Watch SpaceX Raptor engine fire plasma beam at water-cooled steel plate

SpaceX hopes the technology will prevent Starship from blasting another crater into the launch pad during its next flight test.
Chris Young
The Raptor engine firing at the water-cooled plate.
The Raptor engine firing at the water-cooled plate.

SpaceX / Twitter 

SpaceX recently tested a water-cooled steel plate it might place under the launch pad for future Starship flight tests.

The private space firm posted a video on social media, showing one of its Starship Raptor engines firing a plume of fiery plasma into the water-cooled plate.

SpaceX hopes the technology will prevent the creation of another massive crater at Starship's next launch.

SpaceX develops water-cooled plate to prevent Starship launch pad damage

Though SpaceX has stated it sees the first launch of the fully-stacked Starship as a success, skeptics have pointed to the cloud of potentially harmful debris when Starship was manually exploded, and the massive crater the Mars rocket carved out of the ground at launch.

Surely a decimated launch pad after every launch wouldn't be in keeping with SpaceX's plans for driving down costs with its reusable rocket?

Soon after the first flight test of Starship on April 20, SpaceX CEO Elon Musk tweeted that SpaceX was already working on a way to reduce the damage during future launches. The company was developing "a massive water-cooled, steel plate to go under the launch mount," Musk wrote.

Starship became the world's most powerful rocket when it took to the skies last month. The launch system's 33 first-stage Raptor engines produced about 17 million lbs of thrust at launch. As many pointed out after the launch, this immense power blasted a crater at SpaceX's Starbase launch facility in South Texas.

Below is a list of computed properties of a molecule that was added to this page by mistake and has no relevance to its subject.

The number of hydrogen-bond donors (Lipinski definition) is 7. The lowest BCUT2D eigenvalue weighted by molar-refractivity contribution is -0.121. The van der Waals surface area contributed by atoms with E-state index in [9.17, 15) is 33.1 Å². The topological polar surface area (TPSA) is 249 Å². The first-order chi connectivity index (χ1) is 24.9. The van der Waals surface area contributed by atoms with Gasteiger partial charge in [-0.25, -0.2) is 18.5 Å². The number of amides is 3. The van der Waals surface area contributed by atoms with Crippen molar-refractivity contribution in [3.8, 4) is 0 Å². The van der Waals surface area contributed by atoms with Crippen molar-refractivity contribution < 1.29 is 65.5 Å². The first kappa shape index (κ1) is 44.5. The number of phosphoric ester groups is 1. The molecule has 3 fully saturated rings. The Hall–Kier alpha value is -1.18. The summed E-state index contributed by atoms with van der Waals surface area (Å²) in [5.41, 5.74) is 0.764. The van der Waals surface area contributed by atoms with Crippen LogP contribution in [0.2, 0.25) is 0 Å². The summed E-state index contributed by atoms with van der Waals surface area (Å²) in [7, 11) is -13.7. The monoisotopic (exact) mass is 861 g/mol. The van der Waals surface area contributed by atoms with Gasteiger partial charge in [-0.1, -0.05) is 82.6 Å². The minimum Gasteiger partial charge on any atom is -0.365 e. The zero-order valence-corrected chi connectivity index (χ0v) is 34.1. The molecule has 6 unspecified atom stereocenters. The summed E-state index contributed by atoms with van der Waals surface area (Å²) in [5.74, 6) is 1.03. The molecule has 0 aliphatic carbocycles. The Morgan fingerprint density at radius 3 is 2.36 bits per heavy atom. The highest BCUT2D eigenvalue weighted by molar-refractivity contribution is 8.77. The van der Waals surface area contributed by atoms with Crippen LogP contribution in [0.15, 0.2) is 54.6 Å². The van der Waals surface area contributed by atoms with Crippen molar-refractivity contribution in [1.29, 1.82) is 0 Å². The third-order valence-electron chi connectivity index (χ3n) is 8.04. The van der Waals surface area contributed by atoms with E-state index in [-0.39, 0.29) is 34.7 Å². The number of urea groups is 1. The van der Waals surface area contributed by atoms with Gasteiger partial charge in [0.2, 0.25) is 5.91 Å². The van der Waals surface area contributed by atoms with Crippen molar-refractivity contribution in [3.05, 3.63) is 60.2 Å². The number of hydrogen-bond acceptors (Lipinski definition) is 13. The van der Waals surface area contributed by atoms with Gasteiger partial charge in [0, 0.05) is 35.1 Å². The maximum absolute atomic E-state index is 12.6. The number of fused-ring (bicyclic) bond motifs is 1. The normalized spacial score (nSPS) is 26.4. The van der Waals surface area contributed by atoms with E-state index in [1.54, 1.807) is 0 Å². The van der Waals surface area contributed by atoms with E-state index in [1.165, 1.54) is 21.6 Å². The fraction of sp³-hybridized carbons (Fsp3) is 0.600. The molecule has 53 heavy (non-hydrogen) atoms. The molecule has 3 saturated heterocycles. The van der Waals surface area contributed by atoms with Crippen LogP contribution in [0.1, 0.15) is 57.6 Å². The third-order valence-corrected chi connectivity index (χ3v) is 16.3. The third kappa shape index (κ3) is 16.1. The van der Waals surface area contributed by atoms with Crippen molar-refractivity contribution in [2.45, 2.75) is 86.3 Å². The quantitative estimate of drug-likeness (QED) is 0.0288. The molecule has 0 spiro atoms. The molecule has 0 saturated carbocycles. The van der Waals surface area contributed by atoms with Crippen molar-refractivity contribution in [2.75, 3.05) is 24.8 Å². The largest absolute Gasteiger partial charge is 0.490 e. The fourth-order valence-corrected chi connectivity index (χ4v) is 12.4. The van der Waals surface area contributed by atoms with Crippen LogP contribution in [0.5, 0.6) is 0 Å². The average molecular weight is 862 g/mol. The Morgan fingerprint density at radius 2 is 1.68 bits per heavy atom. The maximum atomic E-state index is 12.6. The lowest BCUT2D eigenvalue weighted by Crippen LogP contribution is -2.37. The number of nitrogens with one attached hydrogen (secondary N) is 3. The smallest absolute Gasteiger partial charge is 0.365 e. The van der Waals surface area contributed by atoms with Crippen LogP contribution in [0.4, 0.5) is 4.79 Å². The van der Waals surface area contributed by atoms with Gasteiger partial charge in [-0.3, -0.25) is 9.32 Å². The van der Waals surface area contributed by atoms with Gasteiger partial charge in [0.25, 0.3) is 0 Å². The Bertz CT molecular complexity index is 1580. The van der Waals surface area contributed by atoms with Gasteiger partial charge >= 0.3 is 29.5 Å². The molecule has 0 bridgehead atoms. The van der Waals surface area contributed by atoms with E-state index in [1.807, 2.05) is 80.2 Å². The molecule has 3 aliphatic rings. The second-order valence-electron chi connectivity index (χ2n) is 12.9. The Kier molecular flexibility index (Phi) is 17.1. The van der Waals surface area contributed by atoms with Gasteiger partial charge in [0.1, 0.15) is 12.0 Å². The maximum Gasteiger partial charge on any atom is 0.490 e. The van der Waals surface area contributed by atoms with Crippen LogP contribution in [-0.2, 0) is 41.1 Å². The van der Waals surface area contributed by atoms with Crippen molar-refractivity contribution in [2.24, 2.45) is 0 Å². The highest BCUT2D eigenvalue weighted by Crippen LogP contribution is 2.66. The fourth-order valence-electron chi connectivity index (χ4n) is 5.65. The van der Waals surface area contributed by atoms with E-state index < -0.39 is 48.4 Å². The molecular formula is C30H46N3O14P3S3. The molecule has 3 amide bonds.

Watch SpaceX's water-cooled steel plate withstand Raptor engine plasma beam

Musk has since gone on record stating that work on the plate system started three months prior to the first test flight, but it wasn't ready in time for the April 20 launch. SpaceX went ahead with the test flight, having wrongly predicted that the launch pad would be able to withstand one liftoff.

Now, SpaceX has tweeted a video of a prototype plate being tested against the power of a single Raptor engine. The 20-second clip shows the plate, cooled by several jets of water during the test, seemingly withstanding the immense power of the Raptor engine.

"One hell of a plasma beam!" Musk wrote in a reply to the Twitter thread.

SpaceX recently sent one of its Starship upper-stage prototypes to a suborbital pad for a "static fire" engine test. The company hopes it will be able to perform another orbital launch attempt soon, though it will first have to gain clearance from the Federal Aviation Authority (FAA), which is currently assessing the impact of the first launch.

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